6. Montreal, spring 1944. Lily Richler informs her husband Moses that she no longer wishes to be his wife. She asks that he leave their St. Urbain Street apartment, in no small part to allow her to pursue her romance with a boarder, a German-Jew named Julius Frankel. Thirteen-year-old Mordecai, his bar-mitzvah only a month past, looks on helplessly as his father retreats to a room in a house two streets over while his mother commences a secret affair. Divorce is almost unknown in the city’s Jewish community. A lawyer arranges an annulment, known in Jewish law as a bris, using the excuse that Lily had been under-aged when she agreed to be married into the scrap dealing Richler clan. The adolescent must now deal with the glances of pity from neighbours and the whispers at synagogue. He must also live in the cramped apartment with Lily and Frankel and his older brother Avrum, a student at U de M, in what must have been an uneasy, if not agonizing, arrangement.

Each of these six makes its own pitch. Number Four is a thematic appeal, high-minded and literary, hinting that this biography, at least, will stay focused on, as Richler himself put it, “the only interesting thing” about a novelist – his books. Number Three is likewise earnest, sending out distinctly Canadian signals about the intention to explore and likely affirm his standing as a loyal dissident and, in his final decade, either a fearless slayer of Quebec nationalist dragons or a Quixote, tilting at two solitudes windmills.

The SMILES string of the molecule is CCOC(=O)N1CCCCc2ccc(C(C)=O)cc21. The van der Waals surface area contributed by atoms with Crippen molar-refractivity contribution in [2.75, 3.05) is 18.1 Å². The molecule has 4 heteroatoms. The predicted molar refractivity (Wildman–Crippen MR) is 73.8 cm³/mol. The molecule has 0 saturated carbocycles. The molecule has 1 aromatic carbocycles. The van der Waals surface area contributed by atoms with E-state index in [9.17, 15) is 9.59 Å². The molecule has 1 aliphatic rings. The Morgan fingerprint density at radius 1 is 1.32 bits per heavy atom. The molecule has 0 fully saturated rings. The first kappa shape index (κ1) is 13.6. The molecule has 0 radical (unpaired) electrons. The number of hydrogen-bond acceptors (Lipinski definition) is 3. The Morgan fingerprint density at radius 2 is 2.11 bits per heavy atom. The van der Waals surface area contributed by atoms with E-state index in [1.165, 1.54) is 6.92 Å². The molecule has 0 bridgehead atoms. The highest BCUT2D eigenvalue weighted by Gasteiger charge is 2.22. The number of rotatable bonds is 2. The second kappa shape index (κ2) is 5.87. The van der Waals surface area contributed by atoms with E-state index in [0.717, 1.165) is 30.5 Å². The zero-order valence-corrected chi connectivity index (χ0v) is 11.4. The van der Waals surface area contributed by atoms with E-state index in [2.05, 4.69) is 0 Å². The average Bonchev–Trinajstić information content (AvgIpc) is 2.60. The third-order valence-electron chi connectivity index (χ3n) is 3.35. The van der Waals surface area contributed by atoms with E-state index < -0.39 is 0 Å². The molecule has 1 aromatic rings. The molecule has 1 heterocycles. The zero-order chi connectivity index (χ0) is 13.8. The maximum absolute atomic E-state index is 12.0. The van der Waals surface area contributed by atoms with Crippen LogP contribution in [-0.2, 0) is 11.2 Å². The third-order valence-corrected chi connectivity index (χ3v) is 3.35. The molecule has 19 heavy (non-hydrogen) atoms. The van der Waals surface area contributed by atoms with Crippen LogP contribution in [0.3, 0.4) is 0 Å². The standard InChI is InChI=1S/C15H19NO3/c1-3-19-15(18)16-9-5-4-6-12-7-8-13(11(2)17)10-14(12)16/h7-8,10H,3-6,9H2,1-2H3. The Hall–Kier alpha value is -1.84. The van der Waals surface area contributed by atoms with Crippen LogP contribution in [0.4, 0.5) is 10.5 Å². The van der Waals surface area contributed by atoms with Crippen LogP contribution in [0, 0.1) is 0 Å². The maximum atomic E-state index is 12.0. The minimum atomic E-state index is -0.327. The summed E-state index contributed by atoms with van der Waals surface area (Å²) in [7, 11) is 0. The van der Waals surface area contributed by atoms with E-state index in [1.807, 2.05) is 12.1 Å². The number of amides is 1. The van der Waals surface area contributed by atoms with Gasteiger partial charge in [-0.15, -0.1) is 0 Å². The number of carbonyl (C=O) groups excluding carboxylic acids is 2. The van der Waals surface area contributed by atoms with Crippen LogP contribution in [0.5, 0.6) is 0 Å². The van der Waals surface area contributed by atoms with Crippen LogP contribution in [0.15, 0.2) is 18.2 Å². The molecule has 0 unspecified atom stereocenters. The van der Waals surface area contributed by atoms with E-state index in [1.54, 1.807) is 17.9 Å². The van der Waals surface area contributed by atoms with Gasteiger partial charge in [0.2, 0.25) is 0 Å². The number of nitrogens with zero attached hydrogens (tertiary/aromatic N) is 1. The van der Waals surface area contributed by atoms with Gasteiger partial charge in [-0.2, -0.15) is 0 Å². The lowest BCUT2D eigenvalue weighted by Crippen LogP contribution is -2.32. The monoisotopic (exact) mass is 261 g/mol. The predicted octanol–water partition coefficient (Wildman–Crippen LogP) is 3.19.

Numbers Two and Five, bookends of a sort, sell the promise of intimacy. The 1997 story hints at an impending portrait of the esteemed author in golden twilight, prodigious on the page and in the private life alike, loving and loved, not to mention funny, to the end. Though technically about the personal sphere as well, in this case at the outset of the biography-worthy career, the 1954 anecdote has greater thrust. Without being told so, Richler admirers will be expected to recognize versions of it from the major novels, most outrageously in Barney Panofsky’s courtship of Miriam in Barney’s Version. Slipping in a promise of regular autobiographical resonances, each one affirming a tidy transformative creative equation – experience plus talent equals fiction – is a sly strategy, certain to put readers at ease.

Then there are numbers One and Six. These, too, are bookends, and literally so, denoting the open and close of a long struggle within the subject to work through a deeply private sorrow. The dynamics are Shakespearean: the cuckolded father and usurper father-figure, the traitorous wife, along with the mild, acquiescent older sibling and seething younger son who must endure the double confusion and outrage of being the apple of his smothering mother’s eye. As such, either of these opening is a knock-out, ensuring everyone that the biography has the psychological goods on Mordecai Richler, and will duly spill them. If forced to choose, Number One might get the overall nod for its clever reveal and conceal: What question did he ask Avrum in the cigar room in St. John’s? What blunt remark? Only one way to find out.